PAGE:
Trafficking and Regulation of Drug/Xenobiotic Transporter OAT

Project Details

Description

DESCRIPTION (provided by applicant): The organic anion transporter (OAT) family mediates the absorption, distribution, and excretion of a diverse array of environmental toxins, and clinically important drugs, including anti-HIV therapeutics, anti-tumor drugs, antibiotics, anti-hypertensives, and anti- inflammatories, and therefore is critical for the survival of mammalian species. Six OATs have been identified (OAT1, OAT2, OAT3, OAT4, OAT5, and OAT6) and their expression detected in kidney, liver, brain and placenta. OAT dysfunction in these organs significantly contributes to the renal, hepatic, neurological and fetal toxicity and disease. Our long-term goal is to define the molecular mechanisms underlying drug/toxin disposition through OATs. We have strong preliminary data to show that OATs are subjected to acute regulation by cellular signaling pathways and that such regulation is coupled to dynamic changes in OAT cell-surface presentation, suggesting that membrane trafficking is fundamental to transporter homeostasis and regulation. However, the mechanisms underlying this regulation are completely unknown. The major goal of this application is to determine the cellular and molecular mechanisms governing OAT1 trafficking, and to evaluate the physiological and pathophysiological relevance of this form of regulation. Four Specific Aims (SAs) are outlined. In SA-1, we will analyze basal and regulated OAT1 trafficking kinetics. In SA-2, we will dissect the pathways involved in OAT1 trafficking. In SA-3, we will identify the structural motifs in OAT1 sequence involved in their trafficking. In SA-4, we will evaluate the physiological and pathophysiological relevance of OAT1 trafficking in regulation of drug transport activity. Combined approaches of biochemistry and molecular biology will be employed for the proposed studies in tissue slices, and cultured cells. Understanding the trafficking and regulation of OATs, a novel focus in drug transport field, will have significant impact on the future design of strategies aimed at maximizing therapeutic efficacy and minimizing toxicity, and will permit insight into the molecular, cellular, and clinical bases of renal, hepatic, neurological and fetal toxicity and disease. PUBLIC HEALTH RELEVANCE: The organic anion transporter (OAT) family mediates the absorption, distribution, and excretion of a diverse array of environmental toxins, and clinically important drugs, including anti-HIV therapeutics, anti-tumor drugs, antibiotics, anti-hypertensives, and anti- inflammatories, and therefore is critical for the survival of mammalian species. Six OATs have been identified (OAT1, OAT2, OAT3, OAT4, OAT5, and OAT6) and their expression detected in kidney, liver, brain and placenta. OAT dysfunction in these organs significantly contributes to the renal, hepatic, neurological and fetal toxicity and disease. Our long-term goal is to define the molecular mechanisms underlying drug/toxin disposition through OATs. We have strong preliminary data to show that OATs are subjected to acute regulation by cellular signaling pathways and that such regulation is coupled to dynamic changes in OAT cell-surface presentation, suggesting that membrane trafficking is fundamental to transporter homeostasis and regulation. However, the mechanisms underlying this regulation are completely unknown. The major goal of this application is to determine the cellular and molecular mechanisms governing OAT1 trafficking, and to evaluate the physiological and pathophysiological relevance of this form of regulation. Understanding the trafficking and regulation of OATs, a novel focus in drug transport field, will have significant impact on the future design of strategies aimed at maximizing therapeutic efficacy and minimizing toxicity, and will permit insight into the molecular, cellular, and clinical bases of renal, hepatic, neurological and fetal toxicity and disease.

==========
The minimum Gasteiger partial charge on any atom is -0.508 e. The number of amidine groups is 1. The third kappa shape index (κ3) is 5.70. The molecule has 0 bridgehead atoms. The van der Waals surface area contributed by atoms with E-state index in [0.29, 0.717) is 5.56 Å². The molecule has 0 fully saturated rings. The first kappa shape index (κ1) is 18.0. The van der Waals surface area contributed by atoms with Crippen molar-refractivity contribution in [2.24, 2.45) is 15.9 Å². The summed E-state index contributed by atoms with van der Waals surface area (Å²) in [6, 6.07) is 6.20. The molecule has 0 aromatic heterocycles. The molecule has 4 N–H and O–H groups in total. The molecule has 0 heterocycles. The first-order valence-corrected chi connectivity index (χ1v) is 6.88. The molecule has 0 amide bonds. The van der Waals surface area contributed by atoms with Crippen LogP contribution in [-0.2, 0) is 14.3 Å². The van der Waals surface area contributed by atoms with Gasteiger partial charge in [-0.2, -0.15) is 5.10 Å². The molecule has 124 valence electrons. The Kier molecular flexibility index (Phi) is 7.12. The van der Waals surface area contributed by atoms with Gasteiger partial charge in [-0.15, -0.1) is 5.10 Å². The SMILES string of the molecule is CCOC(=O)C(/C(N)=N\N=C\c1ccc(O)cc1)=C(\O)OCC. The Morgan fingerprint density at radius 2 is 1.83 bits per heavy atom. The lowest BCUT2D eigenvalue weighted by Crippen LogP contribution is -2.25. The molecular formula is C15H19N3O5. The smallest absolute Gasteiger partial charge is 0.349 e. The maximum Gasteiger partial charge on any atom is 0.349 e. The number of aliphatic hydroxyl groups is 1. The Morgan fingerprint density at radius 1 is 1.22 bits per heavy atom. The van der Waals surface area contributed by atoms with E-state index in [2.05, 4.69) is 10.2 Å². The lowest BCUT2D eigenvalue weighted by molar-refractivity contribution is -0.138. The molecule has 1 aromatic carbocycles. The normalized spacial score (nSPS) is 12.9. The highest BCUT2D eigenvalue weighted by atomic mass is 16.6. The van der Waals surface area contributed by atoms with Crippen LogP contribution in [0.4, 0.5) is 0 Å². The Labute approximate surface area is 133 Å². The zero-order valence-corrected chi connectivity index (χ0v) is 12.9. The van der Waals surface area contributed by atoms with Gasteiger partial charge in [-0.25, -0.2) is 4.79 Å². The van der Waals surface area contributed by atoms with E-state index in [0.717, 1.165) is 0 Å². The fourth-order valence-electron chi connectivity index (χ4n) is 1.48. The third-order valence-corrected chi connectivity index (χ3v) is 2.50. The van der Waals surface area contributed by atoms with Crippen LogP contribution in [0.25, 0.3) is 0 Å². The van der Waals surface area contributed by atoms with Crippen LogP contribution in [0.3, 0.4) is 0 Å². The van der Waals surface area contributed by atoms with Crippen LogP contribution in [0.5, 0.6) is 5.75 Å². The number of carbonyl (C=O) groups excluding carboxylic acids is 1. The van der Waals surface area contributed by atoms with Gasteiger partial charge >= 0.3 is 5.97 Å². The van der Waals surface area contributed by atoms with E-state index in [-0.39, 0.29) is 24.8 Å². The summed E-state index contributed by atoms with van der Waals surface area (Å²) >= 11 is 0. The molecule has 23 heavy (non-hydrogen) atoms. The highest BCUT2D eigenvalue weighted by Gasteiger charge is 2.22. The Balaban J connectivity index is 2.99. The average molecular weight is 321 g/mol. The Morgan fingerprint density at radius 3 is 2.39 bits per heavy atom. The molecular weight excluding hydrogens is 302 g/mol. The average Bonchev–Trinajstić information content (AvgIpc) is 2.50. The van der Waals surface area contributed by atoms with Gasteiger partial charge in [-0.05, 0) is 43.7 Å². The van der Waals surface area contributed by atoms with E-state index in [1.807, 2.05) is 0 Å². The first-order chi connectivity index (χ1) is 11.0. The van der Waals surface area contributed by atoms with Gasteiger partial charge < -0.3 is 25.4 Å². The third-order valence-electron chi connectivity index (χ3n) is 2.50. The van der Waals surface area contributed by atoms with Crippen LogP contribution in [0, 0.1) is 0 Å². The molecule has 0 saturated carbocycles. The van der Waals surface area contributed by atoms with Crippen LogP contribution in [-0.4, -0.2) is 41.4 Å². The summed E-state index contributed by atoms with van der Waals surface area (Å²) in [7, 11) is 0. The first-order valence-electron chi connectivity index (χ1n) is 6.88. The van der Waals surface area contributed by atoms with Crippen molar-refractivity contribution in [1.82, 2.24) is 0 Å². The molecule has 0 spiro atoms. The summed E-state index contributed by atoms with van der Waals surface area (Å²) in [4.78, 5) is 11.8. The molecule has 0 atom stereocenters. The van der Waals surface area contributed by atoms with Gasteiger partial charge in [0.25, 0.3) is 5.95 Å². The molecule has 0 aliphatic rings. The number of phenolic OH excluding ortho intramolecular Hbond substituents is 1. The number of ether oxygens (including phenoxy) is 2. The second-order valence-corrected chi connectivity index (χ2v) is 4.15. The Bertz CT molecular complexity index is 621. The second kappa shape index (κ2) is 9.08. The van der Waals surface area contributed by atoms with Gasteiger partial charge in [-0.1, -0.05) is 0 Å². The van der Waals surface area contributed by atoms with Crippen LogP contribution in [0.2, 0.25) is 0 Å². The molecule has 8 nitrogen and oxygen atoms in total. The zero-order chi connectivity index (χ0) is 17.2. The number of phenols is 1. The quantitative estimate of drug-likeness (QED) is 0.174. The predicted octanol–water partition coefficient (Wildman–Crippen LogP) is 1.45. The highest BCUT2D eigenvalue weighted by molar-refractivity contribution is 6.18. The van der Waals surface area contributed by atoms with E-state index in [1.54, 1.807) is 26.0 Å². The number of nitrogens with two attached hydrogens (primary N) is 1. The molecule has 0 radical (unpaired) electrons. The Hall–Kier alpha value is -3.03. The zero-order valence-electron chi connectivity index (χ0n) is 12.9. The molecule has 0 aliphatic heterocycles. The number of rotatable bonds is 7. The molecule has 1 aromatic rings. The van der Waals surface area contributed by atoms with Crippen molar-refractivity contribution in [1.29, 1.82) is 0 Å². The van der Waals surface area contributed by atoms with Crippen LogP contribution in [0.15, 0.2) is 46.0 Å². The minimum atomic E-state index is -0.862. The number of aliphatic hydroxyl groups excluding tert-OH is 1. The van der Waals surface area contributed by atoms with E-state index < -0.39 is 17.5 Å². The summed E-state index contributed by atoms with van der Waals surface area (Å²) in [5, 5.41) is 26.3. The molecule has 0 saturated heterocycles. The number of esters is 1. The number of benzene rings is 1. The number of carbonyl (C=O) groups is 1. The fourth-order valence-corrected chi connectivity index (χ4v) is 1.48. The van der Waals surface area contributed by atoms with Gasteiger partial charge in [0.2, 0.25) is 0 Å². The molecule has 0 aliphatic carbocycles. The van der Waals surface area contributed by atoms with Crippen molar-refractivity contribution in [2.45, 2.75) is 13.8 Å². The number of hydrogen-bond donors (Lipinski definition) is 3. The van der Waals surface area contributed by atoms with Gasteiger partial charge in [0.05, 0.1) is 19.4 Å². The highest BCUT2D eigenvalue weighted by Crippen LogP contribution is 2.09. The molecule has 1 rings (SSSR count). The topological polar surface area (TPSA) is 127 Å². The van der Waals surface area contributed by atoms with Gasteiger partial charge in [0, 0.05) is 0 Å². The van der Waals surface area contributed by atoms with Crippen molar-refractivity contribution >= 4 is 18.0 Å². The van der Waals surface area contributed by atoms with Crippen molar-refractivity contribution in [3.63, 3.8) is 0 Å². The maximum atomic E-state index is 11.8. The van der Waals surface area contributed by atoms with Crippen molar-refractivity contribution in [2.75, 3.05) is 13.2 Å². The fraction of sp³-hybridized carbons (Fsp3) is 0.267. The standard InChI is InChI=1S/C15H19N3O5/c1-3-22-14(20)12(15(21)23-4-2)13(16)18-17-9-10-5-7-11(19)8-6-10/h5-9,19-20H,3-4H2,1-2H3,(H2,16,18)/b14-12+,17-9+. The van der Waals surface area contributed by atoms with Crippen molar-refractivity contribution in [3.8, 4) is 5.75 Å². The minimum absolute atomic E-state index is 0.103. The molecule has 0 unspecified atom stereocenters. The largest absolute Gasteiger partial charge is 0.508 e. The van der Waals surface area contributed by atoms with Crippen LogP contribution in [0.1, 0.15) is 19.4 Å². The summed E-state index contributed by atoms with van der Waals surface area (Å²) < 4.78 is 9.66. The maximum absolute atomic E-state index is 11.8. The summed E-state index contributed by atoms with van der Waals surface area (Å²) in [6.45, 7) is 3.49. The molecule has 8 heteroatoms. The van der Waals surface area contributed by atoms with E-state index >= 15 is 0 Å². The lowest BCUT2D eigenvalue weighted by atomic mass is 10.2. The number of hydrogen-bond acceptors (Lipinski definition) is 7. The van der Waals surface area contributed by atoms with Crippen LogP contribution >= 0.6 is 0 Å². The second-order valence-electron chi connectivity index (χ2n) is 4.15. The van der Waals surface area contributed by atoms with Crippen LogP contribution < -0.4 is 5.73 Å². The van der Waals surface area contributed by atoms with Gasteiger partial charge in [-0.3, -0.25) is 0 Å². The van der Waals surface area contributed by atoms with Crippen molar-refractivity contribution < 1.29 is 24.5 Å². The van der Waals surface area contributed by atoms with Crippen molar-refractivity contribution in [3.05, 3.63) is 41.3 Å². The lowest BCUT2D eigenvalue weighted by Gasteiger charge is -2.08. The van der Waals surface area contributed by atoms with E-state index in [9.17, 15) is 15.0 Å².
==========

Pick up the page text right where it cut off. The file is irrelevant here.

StatusFinished
Effective start/end date12/1/0612/31/19

Funding

  • National Institutes of Health: $264,414.00
  • National Institutes of Health: $264,886.00
  • National Institutes of Health: $271,801.00
  • National Institutes of Health: $272,304.00
  • National Institutes of Health: $271,692.00
  • National Institutes of Health: $272,060.00
  • National Institutes of Health: $271,256.00
  • National Institutes of Health: $268,069.00

ASJC

  • Medicine(all)
  • Biochemistry, Genetics and Molecular Biology(all)

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